Monday News: Give it up already


PLANE WILL FLY OVER CHAPEL HILL WITH BANNER READING "RESTORE SILENT SAM": For the second time this month, a plane with a Confederate flag and “restore Silent Sam” banner was seen flying in North Carolina. According to a Facebook post, the flag and banner were expected to fly over Chapel Hill- near the University of North Carolina campus, Durham and Raleigh as people commemorated Veterans Day across the state. “[The plane] will be in the air for a couple of hours showing the citizens of North Carolina that all veterans matter and that those brave men who were called to serve their country deserve to be honored,” a Facebook post from the group said. The “Silent Sam” statue has been in storage since it was toppled. Chancellor Carol Folt's administration and the UNC-Chapel Hill Board of Trustees have until Dec. 14 to submit a plan for the statue's future to the UNC Board of Governors.

ASBESTOS FORCES NC DMV TO MOVE OUT OF DOWNTOWN RALEIGH HEADQUARTERS: In 2007, the state determined that DMV’s buildings were no longer safe, because of asbestos and fire code violations, and DMV agreed to make minor upgrades in return for five years to come up with a permanent solution. DMV considered doing extensive renovations to its headquarters complex at a cost of about $73 million, or demolishing it and building new from scratch for about $93 million, according to a N.C. Department of Transportation report to legislators in May. Both options would involve building a new parking deck and would require the agency to lease space elsewhere for three years or more. DMV also determined that it could build a new headquarters on land the state Department of Transportation owns off Poole Road near the Beltline for an estimated $85 million. But the legislature hasn’t provided any money. Instead, the state budget approved this summer directed the agency to begin seeking leased space in Wake or surrounding counties by Aug. 1. The NCDOT report to the General Assembly estimated it would cost DMV $2.7 million to $3.7 million a year to lease headquarters space.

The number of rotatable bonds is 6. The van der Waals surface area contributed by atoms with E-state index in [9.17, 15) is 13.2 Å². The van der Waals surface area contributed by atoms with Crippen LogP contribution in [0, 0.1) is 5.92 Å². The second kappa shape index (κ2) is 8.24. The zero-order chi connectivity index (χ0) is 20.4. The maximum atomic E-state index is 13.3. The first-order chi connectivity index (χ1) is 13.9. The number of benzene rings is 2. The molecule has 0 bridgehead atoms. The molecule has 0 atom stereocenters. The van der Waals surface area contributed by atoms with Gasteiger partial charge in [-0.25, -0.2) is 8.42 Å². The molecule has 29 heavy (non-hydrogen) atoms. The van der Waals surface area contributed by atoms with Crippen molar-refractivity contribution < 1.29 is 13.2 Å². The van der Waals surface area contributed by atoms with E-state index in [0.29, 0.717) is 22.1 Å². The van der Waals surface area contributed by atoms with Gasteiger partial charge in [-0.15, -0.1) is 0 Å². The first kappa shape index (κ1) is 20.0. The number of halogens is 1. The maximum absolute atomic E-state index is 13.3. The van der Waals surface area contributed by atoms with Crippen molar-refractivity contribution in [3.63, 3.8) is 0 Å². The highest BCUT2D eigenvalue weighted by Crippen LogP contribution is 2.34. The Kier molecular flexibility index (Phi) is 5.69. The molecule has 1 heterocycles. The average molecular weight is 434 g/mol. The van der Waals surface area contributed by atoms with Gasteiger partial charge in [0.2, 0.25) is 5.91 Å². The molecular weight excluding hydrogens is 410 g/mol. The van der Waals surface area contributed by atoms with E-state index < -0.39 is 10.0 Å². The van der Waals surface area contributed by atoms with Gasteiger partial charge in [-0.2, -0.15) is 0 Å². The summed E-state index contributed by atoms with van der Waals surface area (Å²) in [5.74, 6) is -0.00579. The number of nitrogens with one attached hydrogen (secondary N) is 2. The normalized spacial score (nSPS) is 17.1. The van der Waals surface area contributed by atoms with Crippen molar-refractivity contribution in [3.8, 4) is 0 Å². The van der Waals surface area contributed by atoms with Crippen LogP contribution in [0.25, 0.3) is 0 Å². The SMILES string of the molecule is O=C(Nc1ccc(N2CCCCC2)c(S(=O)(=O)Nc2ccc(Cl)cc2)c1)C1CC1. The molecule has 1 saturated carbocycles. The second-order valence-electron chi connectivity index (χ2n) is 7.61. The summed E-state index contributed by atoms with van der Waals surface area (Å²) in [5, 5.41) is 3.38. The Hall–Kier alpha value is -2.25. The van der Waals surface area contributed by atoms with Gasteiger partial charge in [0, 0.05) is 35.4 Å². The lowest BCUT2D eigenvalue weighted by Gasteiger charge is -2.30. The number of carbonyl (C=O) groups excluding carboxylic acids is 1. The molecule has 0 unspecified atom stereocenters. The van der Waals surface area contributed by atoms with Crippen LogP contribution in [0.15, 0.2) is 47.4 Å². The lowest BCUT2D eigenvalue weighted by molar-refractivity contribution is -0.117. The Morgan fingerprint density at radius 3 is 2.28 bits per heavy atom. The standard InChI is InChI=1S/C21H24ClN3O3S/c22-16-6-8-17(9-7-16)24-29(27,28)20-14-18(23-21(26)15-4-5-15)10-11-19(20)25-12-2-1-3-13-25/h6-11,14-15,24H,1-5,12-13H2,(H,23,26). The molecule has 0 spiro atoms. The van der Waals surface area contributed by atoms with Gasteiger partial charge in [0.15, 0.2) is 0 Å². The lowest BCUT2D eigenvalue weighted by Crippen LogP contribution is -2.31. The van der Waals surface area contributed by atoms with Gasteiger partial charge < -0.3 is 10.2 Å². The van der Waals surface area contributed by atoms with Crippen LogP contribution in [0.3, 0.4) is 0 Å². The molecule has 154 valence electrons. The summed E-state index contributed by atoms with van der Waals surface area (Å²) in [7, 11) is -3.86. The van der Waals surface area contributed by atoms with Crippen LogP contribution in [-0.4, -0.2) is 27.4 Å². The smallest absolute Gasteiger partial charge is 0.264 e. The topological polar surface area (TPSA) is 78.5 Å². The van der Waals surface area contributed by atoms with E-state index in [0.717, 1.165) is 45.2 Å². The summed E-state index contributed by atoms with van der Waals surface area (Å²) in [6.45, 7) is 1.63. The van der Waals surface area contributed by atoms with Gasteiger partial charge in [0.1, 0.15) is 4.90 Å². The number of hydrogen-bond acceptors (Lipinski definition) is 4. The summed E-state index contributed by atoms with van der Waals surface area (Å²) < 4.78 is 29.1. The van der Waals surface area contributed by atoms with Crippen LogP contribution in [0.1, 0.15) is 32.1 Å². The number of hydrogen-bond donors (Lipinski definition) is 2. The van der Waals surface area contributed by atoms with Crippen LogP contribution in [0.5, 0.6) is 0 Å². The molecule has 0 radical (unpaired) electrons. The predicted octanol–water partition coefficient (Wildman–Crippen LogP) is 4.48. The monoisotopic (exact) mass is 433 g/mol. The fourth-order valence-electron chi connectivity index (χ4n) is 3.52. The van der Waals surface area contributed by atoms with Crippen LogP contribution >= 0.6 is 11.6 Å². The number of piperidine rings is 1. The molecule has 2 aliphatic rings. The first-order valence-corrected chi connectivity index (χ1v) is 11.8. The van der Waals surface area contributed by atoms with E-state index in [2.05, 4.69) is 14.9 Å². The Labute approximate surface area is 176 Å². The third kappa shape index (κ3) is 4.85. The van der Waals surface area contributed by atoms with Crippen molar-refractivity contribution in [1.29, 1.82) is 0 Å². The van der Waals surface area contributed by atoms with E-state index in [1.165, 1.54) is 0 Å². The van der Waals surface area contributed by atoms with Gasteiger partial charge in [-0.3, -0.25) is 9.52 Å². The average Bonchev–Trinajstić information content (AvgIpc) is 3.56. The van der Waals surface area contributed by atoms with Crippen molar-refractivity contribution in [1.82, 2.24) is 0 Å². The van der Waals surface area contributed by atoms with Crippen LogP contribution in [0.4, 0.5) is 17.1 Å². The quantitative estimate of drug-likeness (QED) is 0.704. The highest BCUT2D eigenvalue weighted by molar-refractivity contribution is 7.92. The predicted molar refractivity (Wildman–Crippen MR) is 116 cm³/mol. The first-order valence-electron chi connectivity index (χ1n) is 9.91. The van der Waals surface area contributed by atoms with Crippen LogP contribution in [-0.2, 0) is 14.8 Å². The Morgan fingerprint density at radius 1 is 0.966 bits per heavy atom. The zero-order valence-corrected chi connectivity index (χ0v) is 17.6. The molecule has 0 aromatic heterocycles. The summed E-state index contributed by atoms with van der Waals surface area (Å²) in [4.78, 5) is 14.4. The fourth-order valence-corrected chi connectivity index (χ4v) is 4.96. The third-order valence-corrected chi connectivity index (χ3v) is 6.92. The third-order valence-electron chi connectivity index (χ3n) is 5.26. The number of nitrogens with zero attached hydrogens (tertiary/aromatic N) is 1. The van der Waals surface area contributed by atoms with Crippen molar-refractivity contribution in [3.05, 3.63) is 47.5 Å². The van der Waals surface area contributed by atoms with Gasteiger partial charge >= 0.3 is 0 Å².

NC ONE OF HANDFUL OF STATES WITH VULNERABLE VOTER DATABASES: Georgia’s voter registration issues, the latest in a series of security vulnerabilities that heightened national attention on the state’s heated gubernatorial race, were first revealed days before the election by the investigative reporting web site “The gaping vulnerability found in Georgia should be sending shock waves, not just in the Georgia secretary of state’s office, but in all the other states that are using the same technology,” said Susan Greenhalgh, policy director for the National Election Defense Coalition. “The vendor left a door wide open that allows an attacker, anywhere in the world, to execute a voter suppression operation using election technology.” The vendor who installed Georgia’s computer programming has been identified as PPC Technologies, at the time a Connecticut-based firm. Cyber experts examined four states’ registration sites for McClatchy, including North Carolina and Washington, because PPC listed them along with Georgia among 15 states for whom it had performed work.

FACING RECOUNT, FLORIDA REPUBLICAN GOVERNOR SUES TO IMPOUND VOTING MACHINES: Gov. Rick Scott, the Republican candidate for Senate, filed suit against Snipes. He's seeking a court order for law enforcement agents to impound all voting machines, tallying devices and ballots "when not in use until such time as any recounts." The suit accused Snipes of repeatedly failing to account for the number of ballots left to be counted and failing to report results regularly as required by law. The court didn't immediately respond, though the outcry from Democrats was immediate. Juan Penalosa, executive director of the Florida Democratic Party, accused Scott of "using his position to consolidate power by cutting at the very core of our democracy." Meanwhile, in Palm Beach County, the supervisor of elections said she didn't think her department could meet Thursday's deadline to complete that recount, throwing into question what would happen to votes there.

TRUMP ADMINISTRATION HAD CONTACT WITH SAUDI ASSASSINATION PLOTTERS IN 2017: As for the businessmen, who had intelligence backgrounds, they saw their Iran plan both as a lucrative source of income and as a way to cripple a country that they and the Saudis considered a profound threat. George Nader, a Lebanese-American businessman, arranged the meeting. He had met previously with Prince Mohammed, and had pitched the Iran plan to Trump White House officials. Another participant in the meetings was Joel Zamel, an Israeli with deep ties to his country’s intelligence and security agencies. Both Mr. Nader and Mr. Zamel are witnesses in the investigation by Robert S. Mueller III, the special counsel, and prosecutors have asked them about their discussions with American and Saudi officials about the Iran proposal. It is unclear how this line of inquiry fits into Mr. Mueller’s broader inquiry. In 2016, a company owned by Mr. Zamel, Psy-Group, had pitched the Trump campaign on a social media manipulation plan. A spokesman for the Saudi government declined to comment, as did lawyers for both Mr. Nader and Mr. Zamel.